I should have been more specific- I meant solutions which can work within particular elements of our current economy. i.e.- I look at the Gulf and the upended economy there- and I think:

Well- the infrastructure for seafood processing and distribution is still intact- it’s just hobbled as a result of the shrimpers and other seafood faring folks having had their livelihoods disrupted. Fewer people trust the safety and cleanliness of Gulf Seafood- so what would happen if we aggressively pursued aquaculture up and down the coast and remediation of water and soil within that process? (as such remediation is indigenous to aquaculture)

In unison- what if we made massive efforts to convert the entire trucking and processing part of the Gulf Seafood economy- towards more of a green energy makeover? (There are tons of ways to do that) Sure it would take tremendous effort and investment- but it would be investment in remediation of the Gulf- as well as investment in a sustainable economy with values adjusted towards health and the environment. (Not to mention clean seafood from the Gulf would be a boost in confidence for the entire economy)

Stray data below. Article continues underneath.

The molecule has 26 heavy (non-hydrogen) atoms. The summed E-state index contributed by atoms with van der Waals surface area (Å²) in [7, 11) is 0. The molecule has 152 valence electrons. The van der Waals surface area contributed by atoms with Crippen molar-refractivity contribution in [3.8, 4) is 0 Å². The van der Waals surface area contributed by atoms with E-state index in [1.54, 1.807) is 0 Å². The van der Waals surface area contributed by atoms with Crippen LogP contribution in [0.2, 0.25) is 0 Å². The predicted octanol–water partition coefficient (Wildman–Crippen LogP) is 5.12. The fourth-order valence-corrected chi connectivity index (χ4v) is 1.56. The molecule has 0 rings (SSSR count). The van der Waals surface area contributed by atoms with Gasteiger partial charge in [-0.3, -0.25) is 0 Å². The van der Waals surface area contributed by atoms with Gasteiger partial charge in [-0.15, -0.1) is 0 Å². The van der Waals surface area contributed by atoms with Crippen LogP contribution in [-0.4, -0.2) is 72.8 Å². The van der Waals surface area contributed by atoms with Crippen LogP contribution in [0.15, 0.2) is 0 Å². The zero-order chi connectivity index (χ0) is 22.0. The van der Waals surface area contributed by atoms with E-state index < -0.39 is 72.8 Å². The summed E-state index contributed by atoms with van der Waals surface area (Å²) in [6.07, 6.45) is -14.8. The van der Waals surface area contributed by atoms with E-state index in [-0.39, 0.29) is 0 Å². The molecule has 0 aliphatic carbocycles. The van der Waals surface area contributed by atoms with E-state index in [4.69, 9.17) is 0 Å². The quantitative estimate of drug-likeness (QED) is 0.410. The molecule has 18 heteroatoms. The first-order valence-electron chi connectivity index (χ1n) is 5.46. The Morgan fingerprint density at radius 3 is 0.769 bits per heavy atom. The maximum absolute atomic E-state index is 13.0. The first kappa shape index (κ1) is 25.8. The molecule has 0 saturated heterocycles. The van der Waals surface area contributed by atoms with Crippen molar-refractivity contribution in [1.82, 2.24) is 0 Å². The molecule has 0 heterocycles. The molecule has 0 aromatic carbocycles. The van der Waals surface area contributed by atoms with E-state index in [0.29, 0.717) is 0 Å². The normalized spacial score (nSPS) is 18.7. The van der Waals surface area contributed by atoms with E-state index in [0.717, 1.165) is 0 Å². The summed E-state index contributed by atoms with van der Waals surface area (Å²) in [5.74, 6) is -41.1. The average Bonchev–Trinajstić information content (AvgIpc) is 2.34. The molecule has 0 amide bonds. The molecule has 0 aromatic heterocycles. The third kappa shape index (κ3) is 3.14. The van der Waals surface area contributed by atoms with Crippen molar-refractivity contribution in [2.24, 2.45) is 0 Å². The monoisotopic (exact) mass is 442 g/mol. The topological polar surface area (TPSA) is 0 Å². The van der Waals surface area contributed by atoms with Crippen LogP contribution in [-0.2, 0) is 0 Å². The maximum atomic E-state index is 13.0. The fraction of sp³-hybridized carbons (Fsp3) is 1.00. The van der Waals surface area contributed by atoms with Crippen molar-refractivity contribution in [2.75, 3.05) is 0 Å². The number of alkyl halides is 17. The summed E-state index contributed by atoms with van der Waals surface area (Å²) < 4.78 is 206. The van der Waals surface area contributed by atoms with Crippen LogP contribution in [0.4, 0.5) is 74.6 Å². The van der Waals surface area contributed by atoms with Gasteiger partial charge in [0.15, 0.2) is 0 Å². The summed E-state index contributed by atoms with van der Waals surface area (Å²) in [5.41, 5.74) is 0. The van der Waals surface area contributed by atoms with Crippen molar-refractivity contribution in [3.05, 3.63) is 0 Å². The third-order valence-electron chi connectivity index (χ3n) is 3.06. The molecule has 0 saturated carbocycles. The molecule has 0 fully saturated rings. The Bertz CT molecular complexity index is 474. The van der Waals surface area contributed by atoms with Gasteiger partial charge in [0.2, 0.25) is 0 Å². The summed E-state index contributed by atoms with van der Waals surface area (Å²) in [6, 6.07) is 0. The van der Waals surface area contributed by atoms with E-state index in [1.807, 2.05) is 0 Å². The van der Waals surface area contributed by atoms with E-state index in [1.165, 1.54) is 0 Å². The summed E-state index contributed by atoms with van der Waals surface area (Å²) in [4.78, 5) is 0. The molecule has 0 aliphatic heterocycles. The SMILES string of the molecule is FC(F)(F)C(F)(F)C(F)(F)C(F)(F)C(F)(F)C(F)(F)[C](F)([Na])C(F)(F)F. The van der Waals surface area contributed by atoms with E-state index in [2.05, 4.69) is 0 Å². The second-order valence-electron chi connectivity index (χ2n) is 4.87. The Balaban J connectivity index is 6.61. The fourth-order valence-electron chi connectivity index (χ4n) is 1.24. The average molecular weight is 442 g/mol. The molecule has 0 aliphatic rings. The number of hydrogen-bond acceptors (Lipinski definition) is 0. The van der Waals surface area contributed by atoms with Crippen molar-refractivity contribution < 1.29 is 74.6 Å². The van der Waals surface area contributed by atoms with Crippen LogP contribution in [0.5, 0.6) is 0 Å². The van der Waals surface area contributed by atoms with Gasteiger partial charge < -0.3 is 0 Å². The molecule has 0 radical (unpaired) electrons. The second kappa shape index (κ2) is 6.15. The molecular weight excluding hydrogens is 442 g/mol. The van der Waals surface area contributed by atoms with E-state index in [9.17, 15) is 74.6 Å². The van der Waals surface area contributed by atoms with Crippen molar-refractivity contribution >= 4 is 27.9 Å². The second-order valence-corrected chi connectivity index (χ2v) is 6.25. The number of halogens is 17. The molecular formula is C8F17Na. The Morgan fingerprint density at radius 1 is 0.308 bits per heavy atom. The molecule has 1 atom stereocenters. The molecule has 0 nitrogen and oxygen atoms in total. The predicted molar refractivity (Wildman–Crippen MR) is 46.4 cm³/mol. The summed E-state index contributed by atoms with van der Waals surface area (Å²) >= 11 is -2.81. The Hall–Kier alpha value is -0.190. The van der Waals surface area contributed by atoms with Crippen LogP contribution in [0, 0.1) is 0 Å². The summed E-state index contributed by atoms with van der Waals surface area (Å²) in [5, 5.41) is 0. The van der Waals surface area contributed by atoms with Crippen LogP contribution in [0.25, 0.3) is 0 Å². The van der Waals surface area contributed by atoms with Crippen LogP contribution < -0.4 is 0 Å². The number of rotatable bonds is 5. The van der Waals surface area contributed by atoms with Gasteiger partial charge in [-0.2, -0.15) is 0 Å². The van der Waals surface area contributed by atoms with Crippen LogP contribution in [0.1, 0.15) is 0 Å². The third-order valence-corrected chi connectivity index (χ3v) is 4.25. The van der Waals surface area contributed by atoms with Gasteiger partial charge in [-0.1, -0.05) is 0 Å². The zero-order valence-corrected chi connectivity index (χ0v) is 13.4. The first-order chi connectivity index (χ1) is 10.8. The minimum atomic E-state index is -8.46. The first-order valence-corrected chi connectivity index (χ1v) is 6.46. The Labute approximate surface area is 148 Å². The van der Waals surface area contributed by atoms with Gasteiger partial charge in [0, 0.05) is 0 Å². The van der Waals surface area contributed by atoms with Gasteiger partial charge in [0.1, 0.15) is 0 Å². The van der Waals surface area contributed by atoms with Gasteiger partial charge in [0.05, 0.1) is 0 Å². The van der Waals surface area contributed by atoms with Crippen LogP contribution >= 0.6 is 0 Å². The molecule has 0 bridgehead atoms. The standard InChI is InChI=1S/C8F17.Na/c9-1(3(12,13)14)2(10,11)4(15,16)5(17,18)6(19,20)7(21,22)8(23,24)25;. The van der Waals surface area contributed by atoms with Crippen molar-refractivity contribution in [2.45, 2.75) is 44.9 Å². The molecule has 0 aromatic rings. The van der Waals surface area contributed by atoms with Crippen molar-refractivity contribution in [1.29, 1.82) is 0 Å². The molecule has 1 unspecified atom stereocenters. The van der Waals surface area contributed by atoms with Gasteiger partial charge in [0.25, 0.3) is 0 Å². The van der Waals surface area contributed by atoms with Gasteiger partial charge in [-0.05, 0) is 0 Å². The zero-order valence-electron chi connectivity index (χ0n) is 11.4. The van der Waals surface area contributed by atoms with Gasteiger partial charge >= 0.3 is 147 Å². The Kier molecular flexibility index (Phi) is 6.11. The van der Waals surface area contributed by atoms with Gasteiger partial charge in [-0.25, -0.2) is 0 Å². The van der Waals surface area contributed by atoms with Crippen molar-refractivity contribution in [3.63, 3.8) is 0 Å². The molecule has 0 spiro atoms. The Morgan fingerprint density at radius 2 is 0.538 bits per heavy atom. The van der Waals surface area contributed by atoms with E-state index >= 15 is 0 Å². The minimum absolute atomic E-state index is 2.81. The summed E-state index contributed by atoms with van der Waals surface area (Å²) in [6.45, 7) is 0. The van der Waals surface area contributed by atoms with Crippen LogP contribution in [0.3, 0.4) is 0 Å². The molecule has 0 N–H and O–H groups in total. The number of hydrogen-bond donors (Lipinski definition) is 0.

Such would be a solution that maintains the economic model but adjusts the value system [within] the economic model. Everybody who had and needs jobs gets their jobs back- but the jobs now benefit health and the environment as well as the economic necessity of providing food.

I’m entirely satisfied with slowing down to the speed of shared skills, barter system, community currency, home gardening- [the Amish With Internet]- I’m just attempting to ascertain how we make such an adjustment within huge populated cities without tremendous loss of life?

How do you envision the transition taking place?

Kendra Pierre-Louis April 29th, 2012 at 3:07 pm
In response to vancecarruth @ 74